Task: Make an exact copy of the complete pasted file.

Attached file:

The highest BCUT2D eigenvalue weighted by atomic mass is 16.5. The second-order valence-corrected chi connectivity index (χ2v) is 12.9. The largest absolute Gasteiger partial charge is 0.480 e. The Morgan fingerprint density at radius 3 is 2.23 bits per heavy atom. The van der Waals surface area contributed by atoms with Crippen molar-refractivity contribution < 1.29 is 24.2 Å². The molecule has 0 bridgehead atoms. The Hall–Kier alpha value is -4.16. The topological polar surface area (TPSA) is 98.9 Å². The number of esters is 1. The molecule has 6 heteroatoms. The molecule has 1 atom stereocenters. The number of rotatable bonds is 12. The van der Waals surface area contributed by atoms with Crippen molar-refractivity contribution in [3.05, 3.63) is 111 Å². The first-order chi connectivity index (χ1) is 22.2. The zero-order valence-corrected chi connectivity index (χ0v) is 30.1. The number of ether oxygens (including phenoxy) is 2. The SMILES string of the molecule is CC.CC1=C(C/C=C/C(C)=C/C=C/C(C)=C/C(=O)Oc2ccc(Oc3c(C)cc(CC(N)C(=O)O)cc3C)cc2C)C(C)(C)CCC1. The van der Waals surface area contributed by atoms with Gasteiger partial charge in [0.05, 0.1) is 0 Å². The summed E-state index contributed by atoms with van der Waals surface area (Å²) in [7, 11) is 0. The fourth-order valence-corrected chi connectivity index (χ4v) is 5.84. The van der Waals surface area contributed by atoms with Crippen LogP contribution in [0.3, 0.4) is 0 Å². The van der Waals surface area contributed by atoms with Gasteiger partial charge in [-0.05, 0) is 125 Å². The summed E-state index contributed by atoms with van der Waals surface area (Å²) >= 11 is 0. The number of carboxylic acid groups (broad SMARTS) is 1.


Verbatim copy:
The highest BCUT2D eigenvalue weighted by atomic mass is 16.5. The second-order valence-corrected chi connectivity index (χ2v) is 12.9. The largest absolute Gasteiger partial charge is 0.480 e. The Morgan fingerprint density at radius 3 is 2.23 bits per heavy atom. The van der Waals surface area contributed by atoms with Crippen molar-refractivity contribution < 1.29 is 24.2 Å². The molecule has 0 bridgehead atoms. The Hall–Kier alpha value is -4.16. The topological polar surface area (TPSA) is 98.9 Å². The number of esters is 1. The molecule has 6 heteroatoms. The molecule has 1 atom stereocenters. The number of rotatable bonds is 12. The van der Waals surface area contributed by atoms with Crippen molar-refractivity contribution in [3.05, 3.63) is 111 Å². The first-order chi connectivity index (χ1) is 22.2. The zero-order valence-corrected chi connectivity index (χ0v) is 30.1. The number of ether oxygens (including phenoxy) is 2. The SMILES string of the molecule is CC.CC1=C(C/C=C/C(C)=C/C=C/C(C)=C/C(=O)Oc2ccc(Oc3c(C)cc(CC(N)C(=O)O)cc3C)cc2C)C(C)(C)CCC1. The van der Waals surface area contributed by atoms with Gasteiger partial charge in [0.05, 0.1) is 0 Å². The summed E-state index contributed by atoms with van der Waals surface area (Å²) in [7, 11) is 0. The fourth-order valence-corrected chi connectivity index (χ4v) is 5.84. The van der Waals surface area contributed by atoms with Crippen LogP contribution in [0.3, 0.4) is 0 Å². The van der Waals surface area contributed by atoms with Gasteiger partial charge in [-0.05, 0) is 125 Å². The summed E-state index contributed by atoms with van der Waals surface area (Å²) >= 11 is 0. The number of carboxylic acid groups (broad SMARTS) is 1.